Russia Explores Hydrogen Use to Meet European Environmental Standards

Russia is looking for ways to develop a market for hydrogen in Europe, a move that would help maintain demand for one of its primary exports as governments everywhere work to cut pollution, Business Times reports.

With Europe working to make dramatic reductions in greenhouse gas emissions, Russia is looking for ways to make its gas green enough to remain part of the energy mix. Hydrogen is an option because it can be made from natural gas without generating additional emissions, the report says.

State-run gas giant Gazprom, the dominant exporter of natural gas into Europe, is exploring ways to produce emissions-free hydrogen from its fuel and create a $240 billion a year market by 2050, according to a presentation executives from the company made in Brussels last month. That would be more than twice the size of the $110 billion value of Europe’s existing natural gas supply last year.

According to the reports, the effort would bring Russia in step with the government of Japan, oil major Royal Dutch Shell and a handful of companies that are promoting fuel cells and hydrogen as an alternative to electricity generation and transportation fed by fossil fuels.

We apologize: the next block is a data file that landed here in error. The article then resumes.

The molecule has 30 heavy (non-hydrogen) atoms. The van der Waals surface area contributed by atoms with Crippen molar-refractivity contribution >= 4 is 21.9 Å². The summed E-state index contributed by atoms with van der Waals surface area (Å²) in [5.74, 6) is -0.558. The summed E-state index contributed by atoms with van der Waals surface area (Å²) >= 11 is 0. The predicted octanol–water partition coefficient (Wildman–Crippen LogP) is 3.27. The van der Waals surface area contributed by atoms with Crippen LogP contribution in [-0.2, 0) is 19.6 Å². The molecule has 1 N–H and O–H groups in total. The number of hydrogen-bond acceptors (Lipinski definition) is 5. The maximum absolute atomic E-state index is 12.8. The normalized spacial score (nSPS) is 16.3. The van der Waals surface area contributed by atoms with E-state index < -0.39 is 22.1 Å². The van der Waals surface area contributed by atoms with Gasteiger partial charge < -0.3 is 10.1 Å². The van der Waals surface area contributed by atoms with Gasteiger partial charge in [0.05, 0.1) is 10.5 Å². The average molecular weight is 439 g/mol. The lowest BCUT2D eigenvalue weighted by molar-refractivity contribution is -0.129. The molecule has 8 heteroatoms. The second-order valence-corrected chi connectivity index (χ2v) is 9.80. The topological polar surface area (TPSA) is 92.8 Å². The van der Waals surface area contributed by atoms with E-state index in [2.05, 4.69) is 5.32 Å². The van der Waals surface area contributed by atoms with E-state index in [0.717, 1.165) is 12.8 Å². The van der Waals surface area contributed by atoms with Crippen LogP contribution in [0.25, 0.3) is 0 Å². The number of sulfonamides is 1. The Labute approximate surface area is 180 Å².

“It would not do the entire job but a large part of it,” Michael Faltenbacher, a principal consultant at Germany’s Thinkstep AGĀ which carried out a study for Gazprom, said at the presentation at Gazprom’s offices in Brussels. “We are looking at a major CO2 reduction potential which will come at a financial cost. There is definitely investments related to that but also opportunities for industry and economy.”

Natural gas already is the main raw material used to make hydrogen commercially, and some of the lighter gas is already blended in a small proportion into Europe’s gas pipeline network. What Gazprom is envisioning is gradually boosting the share of hydrogen in those pipelines and then turning its natural gas into hydrogen through green processes that don’t exacerbate global warming.